Between each end, an extremely exhilarating moment of flight is experienced as you swoop above the courtyard adjacent to the lake, over the below shrubbery, scraping past the platform.

People writhing in terror opposite soon stop screaming as the swoops become more palatable, smaller, the turning slows and the ride slowly concludes.

As your feet dangle, the colourful platform floor below rises and you jump from your seat and cross towards the exit.

Me? I think I’m in love. Vortex is a fantastic combination of forces. The swooping too and fro is incredibly bracing, surprisingly hasty and not at all stomach churning. Fortunately, the turning of the gondola isn’t done to excess and doesn’t stir up my stomach up like a Kenwood mixer.

The seats aren’t too uncomfortable. The bars do seem to push on your legs, but compared to the Chance Inverter and Huss Top Spin, it is like a leather upholstered settee from Courts. They’re just plastic though, which perhaps doesn’t do wonders for your back, but the ride is predictable in its movements and smooth as it does so, so this shouldn’t leave you crippled.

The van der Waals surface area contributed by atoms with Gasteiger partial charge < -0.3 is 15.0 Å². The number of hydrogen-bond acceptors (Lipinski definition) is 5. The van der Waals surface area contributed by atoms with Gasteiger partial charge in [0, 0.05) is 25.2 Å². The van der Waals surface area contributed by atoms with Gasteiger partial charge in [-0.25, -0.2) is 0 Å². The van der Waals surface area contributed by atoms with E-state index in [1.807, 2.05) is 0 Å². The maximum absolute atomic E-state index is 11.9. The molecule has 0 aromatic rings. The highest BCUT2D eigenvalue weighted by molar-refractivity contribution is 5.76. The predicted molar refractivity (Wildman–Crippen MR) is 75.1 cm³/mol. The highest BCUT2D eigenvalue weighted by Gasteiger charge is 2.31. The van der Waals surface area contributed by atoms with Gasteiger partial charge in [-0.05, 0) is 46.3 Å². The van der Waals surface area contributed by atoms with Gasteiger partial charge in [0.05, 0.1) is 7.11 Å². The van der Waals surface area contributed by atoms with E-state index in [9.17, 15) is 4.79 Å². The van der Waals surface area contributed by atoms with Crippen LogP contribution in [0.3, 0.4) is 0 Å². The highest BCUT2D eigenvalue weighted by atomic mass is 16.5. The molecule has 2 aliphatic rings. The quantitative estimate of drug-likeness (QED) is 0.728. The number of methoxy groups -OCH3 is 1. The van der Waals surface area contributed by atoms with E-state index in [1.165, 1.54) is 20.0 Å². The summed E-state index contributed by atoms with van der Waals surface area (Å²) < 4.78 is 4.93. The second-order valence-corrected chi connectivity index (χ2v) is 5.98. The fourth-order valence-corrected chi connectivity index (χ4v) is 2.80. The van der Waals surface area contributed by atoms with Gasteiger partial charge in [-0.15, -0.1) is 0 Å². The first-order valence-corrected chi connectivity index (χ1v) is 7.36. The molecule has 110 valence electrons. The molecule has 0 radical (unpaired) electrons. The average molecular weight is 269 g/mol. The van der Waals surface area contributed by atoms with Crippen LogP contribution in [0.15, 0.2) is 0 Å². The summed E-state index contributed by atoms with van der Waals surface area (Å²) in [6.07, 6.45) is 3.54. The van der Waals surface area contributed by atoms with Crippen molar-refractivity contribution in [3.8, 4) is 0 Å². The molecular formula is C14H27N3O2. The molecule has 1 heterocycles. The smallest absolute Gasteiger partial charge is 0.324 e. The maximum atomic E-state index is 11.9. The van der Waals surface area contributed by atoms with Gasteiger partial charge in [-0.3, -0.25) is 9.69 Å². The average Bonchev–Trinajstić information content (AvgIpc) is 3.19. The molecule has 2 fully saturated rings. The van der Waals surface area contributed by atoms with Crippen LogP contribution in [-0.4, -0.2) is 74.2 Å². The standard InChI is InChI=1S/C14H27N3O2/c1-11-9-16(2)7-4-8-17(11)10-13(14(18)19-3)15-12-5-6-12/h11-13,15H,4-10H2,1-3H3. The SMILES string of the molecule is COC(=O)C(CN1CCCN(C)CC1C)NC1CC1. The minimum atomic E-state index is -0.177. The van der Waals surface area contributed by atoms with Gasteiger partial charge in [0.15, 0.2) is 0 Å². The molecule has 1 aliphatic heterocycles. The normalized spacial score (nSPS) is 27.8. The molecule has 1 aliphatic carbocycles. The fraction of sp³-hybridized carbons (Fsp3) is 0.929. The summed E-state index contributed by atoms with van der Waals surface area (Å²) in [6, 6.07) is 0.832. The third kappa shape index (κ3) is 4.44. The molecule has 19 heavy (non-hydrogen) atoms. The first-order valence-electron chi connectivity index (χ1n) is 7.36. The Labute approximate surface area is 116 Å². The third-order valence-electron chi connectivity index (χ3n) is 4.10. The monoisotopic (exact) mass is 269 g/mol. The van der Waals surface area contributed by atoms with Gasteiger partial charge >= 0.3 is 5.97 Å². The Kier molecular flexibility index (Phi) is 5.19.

There are just a few gripes. The spinning seems to be just at the wrong speed. If on the high swings you face the ground, you are pretty much guaranteed to be looking at the ground on every swing. If you swing with your back to the ground, likewise you will be spending much of the ride on your back. A simple change in direction of spin would probably sort this problem, even perhaps a slightly faster spin.

At the moment, the ride seems to be an incredibly popular addition to Thorpe Park with more repeat riding I have ever experienced with a simple spin ride. This is perhaps to do with the quality of ride offered even though queues average out at 30 minutes.

Vortex is a very timely addition. With Colossus, thrill seekers require more than a single coaster (however good), and Vortex suits this bill to a tee and further enforces the fact that Thorpe Park is beginning to trounce any local competition what so ever.

As well as being a very sensible addition, Vortex ensures that you have a thoroughly enjoyable ride.

5/5 Marcus Sheen